Rothman on Initial Interest Confusion

By Eric Goldman

Jennifer Rothman, a new full-time law professor at Washington University in St. Louis, has published Initial Interest Confusion: Standing at the Crossroads of Trademark Law, 27 Cardozo L. Rev. 105 (2005). She uses the initial interest confusion doctrine to muse about the loose policy rationales for expansive trademark law doctrines, but she gets right to her bottom line in her introduction:

“This Article provides a wake-up call to courts, Congress, the online

and offline business communities, and the public. Initial interest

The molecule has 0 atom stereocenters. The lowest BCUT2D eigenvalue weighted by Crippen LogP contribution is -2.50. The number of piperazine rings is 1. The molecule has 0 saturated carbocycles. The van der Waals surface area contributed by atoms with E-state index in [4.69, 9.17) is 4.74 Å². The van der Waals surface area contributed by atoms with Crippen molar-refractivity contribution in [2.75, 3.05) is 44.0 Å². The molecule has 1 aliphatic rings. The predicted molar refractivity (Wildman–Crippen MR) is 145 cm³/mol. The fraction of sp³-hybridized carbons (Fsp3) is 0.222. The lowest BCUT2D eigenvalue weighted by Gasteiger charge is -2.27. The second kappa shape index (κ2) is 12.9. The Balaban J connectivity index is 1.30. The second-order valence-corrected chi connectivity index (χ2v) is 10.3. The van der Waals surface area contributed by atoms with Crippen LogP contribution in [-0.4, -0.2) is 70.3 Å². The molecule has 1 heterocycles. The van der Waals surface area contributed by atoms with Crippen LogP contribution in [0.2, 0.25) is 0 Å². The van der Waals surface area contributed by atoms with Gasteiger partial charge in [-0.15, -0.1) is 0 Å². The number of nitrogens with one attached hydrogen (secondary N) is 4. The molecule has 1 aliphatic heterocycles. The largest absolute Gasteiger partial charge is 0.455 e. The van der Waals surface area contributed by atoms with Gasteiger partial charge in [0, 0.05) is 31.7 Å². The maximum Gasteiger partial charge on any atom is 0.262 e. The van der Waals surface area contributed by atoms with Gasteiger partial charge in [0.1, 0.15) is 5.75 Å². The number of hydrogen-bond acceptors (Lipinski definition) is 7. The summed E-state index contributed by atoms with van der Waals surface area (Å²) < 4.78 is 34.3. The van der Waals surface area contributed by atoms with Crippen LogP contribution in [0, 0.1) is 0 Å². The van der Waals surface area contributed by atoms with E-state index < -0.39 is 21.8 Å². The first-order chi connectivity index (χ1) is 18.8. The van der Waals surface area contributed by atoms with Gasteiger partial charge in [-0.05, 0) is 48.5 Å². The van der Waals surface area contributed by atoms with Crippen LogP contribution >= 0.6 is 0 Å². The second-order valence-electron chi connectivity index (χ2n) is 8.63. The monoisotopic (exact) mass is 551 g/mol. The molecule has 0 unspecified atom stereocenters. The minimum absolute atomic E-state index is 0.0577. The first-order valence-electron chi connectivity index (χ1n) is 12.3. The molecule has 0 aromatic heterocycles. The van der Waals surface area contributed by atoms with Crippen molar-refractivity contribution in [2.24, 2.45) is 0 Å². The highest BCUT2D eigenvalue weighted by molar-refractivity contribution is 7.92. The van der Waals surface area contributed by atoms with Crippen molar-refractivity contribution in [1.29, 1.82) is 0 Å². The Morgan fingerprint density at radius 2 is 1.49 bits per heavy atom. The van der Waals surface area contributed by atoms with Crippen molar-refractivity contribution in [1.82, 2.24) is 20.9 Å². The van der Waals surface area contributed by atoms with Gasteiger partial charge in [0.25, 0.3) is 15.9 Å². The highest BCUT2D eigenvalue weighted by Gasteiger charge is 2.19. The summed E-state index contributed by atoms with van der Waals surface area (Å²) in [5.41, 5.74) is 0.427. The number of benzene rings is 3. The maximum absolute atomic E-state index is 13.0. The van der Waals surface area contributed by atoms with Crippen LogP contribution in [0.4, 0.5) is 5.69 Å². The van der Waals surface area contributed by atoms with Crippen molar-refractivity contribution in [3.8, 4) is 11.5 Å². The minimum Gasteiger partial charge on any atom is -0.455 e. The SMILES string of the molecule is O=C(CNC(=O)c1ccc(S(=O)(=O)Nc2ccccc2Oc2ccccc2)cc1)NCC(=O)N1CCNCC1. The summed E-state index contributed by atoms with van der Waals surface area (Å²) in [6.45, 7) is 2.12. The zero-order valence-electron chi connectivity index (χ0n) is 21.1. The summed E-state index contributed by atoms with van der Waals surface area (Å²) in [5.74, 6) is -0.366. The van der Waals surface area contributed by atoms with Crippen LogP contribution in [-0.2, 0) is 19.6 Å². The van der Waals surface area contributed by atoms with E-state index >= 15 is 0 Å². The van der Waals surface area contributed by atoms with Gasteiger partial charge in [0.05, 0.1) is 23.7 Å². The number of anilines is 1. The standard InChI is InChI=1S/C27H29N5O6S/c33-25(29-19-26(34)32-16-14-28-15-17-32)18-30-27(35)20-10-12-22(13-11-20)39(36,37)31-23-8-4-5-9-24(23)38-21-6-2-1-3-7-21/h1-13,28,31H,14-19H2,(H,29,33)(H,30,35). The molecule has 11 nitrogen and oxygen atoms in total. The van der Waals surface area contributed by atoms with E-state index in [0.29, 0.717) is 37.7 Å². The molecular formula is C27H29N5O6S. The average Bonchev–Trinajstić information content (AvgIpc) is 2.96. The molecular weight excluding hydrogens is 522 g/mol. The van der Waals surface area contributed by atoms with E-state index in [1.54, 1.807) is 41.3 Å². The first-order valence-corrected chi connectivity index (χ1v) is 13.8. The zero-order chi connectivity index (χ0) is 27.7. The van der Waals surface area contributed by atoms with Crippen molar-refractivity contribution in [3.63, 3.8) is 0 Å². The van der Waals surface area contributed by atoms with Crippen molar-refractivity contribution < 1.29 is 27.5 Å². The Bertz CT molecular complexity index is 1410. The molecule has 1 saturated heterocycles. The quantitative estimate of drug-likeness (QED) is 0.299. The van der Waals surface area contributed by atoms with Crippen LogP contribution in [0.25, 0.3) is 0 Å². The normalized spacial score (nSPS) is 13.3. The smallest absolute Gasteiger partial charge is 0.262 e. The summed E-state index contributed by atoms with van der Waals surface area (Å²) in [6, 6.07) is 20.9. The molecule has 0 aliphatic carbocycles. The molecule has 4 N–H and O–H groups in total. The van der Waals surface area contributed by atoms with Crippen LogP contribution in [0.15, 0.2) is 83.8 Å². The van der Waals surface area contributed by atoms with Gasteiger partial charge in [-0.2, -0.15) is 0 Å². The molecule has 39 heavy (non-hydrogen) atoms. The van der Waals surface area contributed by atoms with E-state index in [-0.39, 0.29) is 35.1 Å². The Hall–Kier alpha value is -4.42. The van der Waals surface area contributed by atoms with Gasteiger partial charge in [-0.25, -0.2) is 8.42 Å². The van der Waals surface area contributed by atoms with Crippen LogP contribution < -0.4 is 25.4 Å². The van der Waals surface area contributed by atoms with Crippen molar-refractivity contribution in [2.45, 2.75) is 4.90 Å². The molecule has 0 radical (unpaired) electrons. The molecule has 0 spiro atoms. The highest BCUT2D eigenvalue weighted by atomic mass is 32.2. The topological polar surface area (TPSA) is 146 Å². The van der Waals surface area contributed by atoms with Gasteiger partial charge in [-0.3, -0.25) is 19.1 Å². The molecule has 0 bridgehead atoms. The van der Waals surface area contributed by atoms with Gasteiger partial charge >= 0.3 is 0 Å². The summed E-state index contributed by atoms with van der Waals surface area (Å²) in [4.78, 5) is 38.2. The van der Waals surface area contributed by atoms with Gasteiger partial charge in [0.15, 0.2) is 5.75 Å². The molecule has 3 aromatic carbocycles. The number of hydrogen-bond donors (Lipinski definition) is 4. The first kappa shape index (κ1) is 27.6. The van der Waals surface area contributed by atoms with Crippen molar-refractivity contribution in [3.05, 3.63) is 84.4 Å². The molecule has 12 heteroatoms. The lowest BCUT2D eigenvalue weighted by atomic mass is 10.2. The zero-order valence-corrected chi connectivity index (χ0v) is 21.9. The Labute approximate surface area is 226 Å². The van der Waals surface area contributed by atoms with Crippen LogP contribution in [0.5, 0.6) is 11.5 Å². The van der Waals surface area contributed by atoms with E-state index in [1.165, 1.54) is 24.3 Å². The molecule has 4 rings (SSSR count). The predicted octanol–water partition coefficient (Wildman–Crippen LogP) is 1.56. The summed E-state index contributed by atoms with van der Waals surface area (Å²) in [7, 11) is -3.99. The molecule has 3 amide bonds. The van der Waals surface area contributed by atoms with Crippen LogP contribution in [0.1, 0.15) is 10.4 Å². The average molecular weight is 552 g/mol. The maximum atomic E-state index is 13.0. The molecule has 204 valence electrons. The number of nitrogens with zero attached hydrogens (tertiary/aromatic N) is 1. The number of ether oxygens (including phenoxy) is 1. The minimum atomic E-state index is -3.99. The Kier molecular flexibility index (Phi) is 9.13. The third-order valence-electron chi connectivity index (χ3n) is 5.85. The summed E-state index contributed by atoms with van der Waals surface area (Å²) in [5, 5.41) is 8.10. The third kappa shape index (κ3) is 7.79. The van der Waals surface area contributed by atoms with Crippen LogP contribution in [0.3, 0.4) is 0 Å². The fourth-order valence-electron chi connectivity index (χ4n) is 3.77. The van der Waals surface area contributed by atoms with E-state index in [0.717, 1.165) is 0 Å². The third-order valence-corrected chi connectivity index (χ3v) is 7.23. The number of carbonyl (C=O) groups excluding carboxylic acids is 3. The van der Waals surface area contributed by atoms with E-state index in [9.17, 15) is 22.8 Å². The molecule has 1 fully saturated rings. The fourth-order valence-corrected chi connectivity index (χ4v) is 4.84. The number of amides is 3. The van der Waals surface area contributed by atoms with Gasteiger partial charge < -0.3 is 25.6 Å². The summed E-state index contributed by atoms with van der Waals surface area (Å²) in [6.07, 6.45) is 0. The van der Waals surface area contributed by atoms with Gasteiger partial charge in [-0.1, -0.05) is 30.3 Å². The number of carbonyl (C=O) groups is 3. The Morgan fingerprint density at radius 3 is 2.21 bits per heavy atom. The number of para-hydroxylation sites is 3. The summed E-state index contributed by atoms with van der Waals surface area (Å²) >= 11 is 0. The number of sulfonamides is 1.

confusion must be revisited and replaced.”

(A familiar refrain for regular readers of this blog!)

UPDATE: For more of the same, see Glazer & Dhamija, Revisiting Initial Interest Confusion on the Internet, 95 Trademark Reporter 952 (2005). The authors say: “the reported decisions make clear that there is no need for an initial interest confusion ‘doctrine’ to address any harm that may result from the unauthorized use of another’s mark on the Internet to capture consumer attention. Traditional remedies available in trademark law suffice.”